Microvascular hyperpermeability is a hallmark of the systemic inflammatory response syndrome (SIRS) present in 93% of intensive care patients. SIRS severely complicates resuscitation of trauma victims and worsens clinical outcomes, frequently progressing to multiple organ failure. The estimated annual US health care cost burden associated with SIRS is $16.7 billion. Despite advances in understanding of inflammation- induced microvascular hyperpermeability, the mechanisms that restore microvascular permeability to normal following an inflammatory challenge are unknown. Moreover, existing clinical treatments are not effective for restoration of microvascular barrier integrity once the inflammatory cascade has been initiated. We propose a novel paradigm of signaling mechanisms responsible for restoration of microvascular integrity following inflammation caused by traumatic injury. Our preliminary data show that administration of a polyamine-coated, cell permeable form of Rnd3, a Rho family small GTPase, reduces microvascular hyperpermeability in a rat model of hemorrhagic shock. We also have observed with live cell imaging of endothelial cells that lamellipodia formation and turnover represent a previously uncharacterized cell behavior important for normal endothelial barrier integrity. We hypothesize that Rnd3 promotes endothelial barrier restoration after inflammatory challenges by inhibiting RhoA/ROCK-mediated cell contraction and activating Rac1-mediated enhancement of intercellular junction integrity.
Our specific aims are to: 1) Test the prediction that Ser phosphorylation and membrane targeting of Rnd3 are required for Rnd3 to reduce microvascular hyperpermeability;2) To test the prediction that Rnd3 promotes negative feedback inhibition of ROCK-mediated cell contraction, which enhances endothelial barrier integrity;3) To test the prediction that Rnd3 enhances Rac1-mediated lamellipodia formation and stabilization of VE-cadherin at junctions, promoting endothelial barrier integrity. The proposed novel, integrated approach capitalizes on a refined and relevant rat model of hemorrhagic shock combined with intravital microscopy of the in vivo mesenteric microcirculation and isolated venule methods to assess microvascular permeability. We will explore the central role of Rnd3 by employing an innovative method to deliver cell permeable Rnd3 protein to the mesenteric microcirculation. Cultured endothelial cell monolayer permeability models, imaging of GFP-actin and GFP-VE-cadherin dynamics in live endothelial cells, and biochemical studies will support the in vivo and isolated venule studies. The results of this study will enable us to develop a new theory of how endothelial barrier function can be restored during inflammation, which will serve as the foundation for novel therapies. Discovery of targets that can be used to resolve microvascular hyperpermeability will revolutionize the treatment of trauma patients, and will also create new opportunities to treat edema associated with a wide range of diseases.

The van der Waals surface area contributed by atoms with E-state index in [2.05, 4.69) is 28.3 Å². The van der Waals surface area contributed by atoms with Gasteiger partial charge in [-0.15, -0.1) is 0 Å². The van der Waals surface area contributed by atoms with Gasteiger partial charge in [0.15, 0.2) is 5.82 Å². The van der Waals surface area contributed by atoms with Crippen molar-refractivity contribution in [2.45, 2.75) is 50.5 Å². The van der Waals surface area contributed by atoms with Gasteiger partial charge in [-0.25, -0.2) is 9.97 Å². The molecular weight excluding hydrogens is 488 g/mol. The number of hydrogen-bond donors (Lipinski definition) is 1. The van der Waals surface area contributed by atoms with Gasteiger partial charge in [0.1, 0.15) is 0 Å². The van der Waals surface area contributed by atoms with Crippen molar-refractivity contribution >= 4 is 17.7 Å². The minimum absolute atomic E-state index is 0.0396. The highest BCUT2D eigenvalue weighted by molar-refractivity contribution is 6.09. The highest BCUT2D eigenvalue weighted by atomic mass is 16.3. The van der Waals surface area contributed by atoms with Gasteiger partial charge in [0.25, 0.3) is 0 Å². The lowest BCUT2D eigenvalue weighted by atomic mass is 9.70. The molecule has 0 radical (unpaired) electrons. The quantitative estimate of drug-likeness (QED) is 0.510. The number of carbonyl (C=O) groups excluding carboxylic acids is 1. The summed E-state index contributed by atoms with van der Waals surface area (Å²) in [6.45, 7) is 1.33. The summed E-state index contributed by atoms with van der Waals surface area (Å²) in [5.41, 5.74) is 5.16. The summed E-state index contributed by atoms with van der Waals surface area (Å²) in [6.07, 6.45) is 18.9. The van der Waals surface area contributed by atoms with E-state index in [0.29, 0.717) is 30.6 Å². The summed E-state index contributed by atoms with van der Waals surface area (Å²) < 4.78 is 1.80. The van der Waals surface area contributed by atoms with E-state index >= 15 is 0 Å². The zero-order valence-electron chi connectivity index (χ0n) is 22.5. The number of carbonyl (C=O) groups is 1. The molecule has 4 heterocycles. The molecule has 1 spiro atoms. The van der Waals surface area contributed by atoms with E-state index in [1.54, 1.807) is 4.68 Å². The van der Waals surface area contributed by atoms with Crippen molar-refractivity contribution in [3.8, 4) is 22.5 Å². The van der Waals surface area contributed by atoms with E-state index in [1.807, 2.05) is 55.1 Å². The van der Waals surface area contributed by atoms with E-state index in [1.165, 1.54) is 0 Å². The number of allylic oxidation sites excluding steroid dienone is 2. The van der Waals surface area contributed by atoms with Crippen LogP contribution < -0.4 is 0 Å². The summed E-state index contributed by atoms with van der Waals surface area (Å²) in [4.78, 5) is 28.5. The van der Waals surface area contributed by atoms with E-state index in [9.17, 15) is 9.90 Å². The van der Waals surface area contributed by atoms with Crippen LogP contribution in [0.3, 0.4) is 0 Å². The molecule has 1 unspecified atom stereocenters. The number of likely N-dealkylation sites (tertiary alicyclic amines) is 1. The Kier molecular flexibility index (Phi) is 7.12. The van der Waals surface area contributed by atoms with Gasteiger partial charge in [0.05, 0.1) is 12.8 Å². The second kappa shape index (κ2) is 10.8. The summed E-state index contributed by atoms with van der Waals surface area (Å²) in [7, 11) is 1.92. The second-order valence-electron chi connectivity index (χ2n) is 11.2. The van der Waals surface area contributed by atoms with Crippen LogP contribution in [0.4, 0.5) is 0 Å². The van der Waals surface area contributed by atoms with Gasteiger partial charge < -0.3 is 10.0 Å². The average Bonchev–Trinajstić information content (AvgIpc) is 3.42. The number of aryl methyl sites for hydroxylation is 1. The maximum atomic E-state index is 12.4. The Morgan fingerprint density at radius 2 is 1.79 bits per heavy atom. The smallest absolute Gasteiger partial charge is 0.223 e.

Systemic inflammation caused by injury results in microvascular leakage that worsens outcome in trauma patients. Understanding the cellular and molecular mechanisms that lead to resolution of microvascular leakage is necessary to develop new therapies to ameliorate complications from systemic inflammation.
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